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Car giants join forces to develop affordable FCEVs

Three of the world’s biggest car manufacturers – Ford, Nissan and Daimler, the company behind Mercedes Benz, have signed a three-way hydrogen fuel cell development agreement in an effort to bring affordable, mass market fuel cell electric vehicles (FCEVs) to market by 2017.

The companies, which have already been separately working on the technology, plan to jointly develop a common hydrogen fuel cell system, which if successfully developed, they believe will significantly reduce the cost of zero-emission technology and make it more widely available.

And some countries, such as the UK, are actively developing fuel cell and hydrogen technology manufacturing and their related supply chains.

"We are convinced that fuel cell vehicles will play a central role for zero-emission mobility in the future,” said Thomas Weber, member of the board of management of Daimler AG, group research and Mercedes-Benz cars development.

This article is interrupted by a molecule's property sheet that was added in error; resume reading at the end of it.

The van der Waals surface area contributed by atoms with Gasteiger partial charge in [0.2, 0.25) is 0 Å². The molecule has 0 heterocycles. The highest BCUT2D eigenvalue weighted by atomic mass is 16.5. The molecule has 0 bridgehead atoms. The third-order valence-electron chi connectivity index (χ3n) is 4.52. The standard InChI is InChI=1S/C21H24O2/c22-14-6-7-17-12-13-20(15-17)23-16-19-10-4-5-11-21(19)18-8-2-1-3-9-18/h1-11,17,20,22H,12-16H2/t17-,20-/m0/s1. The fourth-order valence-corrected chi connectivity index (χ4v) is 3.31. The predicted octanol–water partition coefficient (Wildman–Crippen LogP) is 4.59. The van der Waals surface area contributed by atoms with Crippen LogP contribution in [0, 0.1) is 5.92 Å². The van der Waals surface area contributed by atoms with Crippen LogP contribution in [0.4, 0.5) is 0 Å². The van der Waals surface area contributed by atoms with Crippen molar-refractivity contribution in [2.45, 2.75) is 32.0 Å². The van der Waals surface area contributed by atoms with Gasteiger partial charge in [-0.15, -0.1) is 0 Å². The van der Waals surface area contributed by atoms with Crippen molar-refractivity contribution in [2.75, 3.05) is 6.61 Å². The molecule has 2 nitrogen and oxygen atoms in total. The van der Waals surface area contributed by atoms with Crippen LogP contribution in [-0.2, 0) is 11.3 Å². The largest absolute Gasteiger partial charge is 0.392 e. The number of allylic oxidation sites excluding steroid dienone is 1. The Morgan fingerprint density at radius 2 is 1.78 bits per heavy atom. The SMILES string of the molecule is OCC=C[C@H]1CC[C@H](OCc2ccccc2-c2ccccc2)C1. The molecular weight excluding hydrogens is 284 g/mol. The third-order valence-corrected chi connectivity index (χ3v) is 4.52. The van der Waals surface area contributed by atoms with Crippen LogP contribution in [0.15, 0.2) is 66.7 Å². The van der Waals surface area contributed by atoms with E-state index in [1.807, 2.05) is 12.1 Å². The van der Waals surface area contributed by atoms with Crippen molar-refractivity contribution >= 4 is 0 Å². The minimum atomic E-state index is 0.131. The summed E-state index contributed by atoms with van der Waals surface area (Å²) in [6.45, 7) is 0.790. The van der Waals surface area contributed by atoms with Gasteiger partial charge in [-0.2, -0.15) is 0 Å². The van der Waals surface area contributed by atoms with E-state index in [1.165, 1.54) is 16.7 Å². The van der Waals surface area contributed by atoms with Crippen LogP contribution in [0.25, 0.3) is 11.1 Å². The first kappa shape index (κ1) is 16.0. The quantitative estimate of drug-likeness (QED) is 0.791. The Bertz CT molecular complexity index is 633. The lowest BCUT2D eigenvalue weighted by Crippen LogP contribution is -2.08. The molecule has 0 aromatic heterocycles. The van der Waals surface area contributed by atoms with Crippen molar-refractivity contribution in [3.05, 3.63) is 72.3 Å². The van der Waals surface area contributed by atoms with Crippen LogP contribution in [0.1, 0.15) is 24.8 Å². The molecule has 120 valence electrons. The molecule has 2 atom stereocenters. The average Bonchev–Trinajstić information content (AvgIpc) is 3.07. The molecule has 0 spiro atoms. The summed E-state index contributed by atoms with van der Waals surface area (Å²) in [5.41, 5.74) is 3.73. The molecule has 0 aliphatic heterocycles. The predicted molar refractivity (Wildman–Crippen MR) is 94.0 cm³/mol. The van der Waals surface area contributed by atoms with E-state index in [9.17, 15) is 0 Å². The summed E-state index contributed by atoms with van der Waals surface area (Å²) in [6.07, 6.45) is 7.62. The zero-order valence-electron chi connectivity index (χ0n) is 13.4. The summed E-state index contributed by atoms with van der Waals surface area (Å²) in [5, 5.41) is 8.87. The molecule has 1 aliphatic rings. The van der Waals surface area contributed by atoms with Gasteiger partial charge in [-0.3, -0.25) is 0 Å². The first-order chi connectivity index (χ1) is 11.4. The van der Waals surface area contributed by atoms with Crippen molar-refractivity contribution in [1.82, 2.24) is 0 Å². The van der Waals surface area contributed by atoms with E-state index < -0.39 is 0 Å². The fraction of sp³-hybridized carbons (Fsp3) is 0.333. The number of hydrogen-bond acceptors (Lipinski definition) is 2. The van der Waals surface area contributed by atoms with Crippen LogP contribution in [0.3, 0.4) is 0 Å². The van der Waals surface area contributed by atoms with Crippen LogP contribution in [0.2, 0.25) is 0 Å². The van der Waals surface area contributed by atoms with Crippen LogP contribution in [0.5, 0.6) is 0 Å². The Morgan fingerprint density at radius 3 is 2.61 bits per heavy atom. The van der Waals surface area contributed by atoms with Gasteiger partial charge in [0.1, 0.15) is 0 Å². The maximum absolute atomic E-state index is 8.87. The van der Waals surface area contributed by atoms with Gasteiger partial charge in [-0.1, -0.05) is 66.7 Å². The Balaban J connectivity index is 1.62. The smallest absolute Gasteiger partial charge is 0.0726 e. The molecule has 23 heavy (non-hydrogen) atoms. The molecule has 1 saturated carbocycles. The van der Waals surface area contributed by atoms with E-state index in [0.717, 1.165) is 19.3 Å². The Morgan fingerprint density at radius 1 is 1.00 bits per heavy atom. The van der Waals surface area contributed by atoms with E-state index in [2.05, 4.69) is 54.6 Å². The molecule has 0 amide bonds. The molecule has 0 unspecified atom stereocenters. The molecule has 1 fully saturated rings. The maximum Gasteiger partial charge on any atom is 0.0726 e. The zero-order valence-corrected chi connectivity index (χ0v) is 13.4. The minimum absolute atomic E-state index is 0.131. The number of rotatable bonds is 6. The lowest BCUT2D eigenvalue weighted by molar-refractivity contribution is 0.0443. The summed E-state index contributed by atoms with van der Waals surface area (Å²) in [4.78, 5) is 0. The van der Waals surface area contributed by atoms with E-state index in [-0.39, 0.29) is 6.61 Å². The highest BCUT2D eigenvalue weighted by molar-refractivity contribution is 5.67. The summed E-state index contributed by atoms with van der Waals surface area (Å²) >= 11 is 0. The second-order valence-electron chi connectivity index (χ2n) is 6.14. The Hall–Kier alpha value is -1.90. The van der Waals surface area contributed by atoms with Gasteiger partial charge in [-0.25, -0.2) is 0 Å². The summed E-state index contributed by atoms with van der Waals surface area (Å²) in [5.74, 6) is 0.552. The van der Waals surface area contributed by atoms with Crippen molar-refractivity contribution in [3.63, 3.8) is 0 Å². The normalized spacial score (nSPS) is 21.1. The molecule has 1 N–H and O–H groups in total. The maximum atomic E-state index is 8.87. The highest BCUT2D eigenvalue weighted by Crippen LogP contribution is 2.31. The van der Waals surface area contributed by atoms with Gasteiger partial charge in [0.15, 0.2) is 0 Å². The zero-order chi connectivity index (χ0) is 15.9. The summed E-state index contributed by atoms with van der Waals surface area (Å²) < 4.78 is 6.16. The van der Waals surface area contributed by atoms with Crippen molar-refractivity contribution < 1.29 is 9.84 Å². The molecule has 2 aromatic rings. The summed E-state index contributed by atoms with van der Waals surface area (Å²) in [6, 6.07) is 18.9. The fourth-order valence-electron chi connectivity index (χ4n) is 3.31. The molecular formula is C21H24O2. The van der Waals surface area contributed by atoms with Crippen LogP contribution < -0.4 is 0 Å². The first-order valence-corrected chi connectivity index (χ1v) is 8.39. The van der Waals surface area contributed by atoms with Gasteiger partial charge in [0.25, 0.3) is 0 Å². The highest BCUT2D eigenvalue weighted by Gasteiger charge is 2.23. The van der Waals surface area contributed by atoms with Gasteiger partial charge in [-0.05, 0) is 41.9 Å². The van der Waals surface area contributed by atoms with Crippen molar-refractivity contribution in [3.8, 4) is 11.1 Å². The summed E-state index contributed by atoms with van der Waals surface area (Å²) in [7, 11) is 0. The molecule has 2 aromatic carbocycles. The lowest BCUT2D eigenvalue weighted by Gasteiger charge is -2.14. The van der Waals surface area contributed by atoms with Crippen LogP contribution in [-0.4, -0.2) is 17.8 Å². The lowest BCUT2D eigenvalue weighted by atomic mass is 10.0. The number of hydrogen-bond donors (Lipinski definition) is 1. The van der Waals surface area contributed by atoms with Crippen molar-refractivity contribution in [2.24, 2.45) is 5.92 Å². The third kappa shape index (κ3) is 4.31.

“Thanks to the high commitment of all three partners we can put fuel cell e-mobility on a broader basis. This means with this cooperation we will make this technology available for many customers around the globe."

The goal of the collaboration is to jointly develop a common fuel cell electric vehicle system while reducing investment costs associated with the engineering of the technology.

The strategy is to develop a common fuel stack and fuel cell system design which can be used in a wide range of vehicles, and harness the economies of scale by manufacturing the result across all three companies to make the technology affordable. Each company will invest equally in the project.

"Working together will significantly help speed this technology to market at a more affordable cost to our customers," said Raj Nair, group vice president of global product development at Ford. "We will all benefit from this relationship as the resulting solution will be better than any one company working alone."

The collaboration aims to send a clear signal to suppliers, policymakers and the industry to encourage further development of hydrogen refuelling stations and other infrastructure necessary to allow the vehicles to be mass-marketed.

"Fuel cell electric vehicles are the obvious next step to complement today's battery electric vehicles as our industry embraces more sustainable transportation," said Mitsuhiko Yamashita, executive vice president of Nissan. "We look forward to a future where we can answer many customer needs by adding FCEVs on top of battery EVs within the zero-emission line-up."

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Energy infrastructure  •  Energy storage including Fuel cells  •  Policy, investment and markets

 

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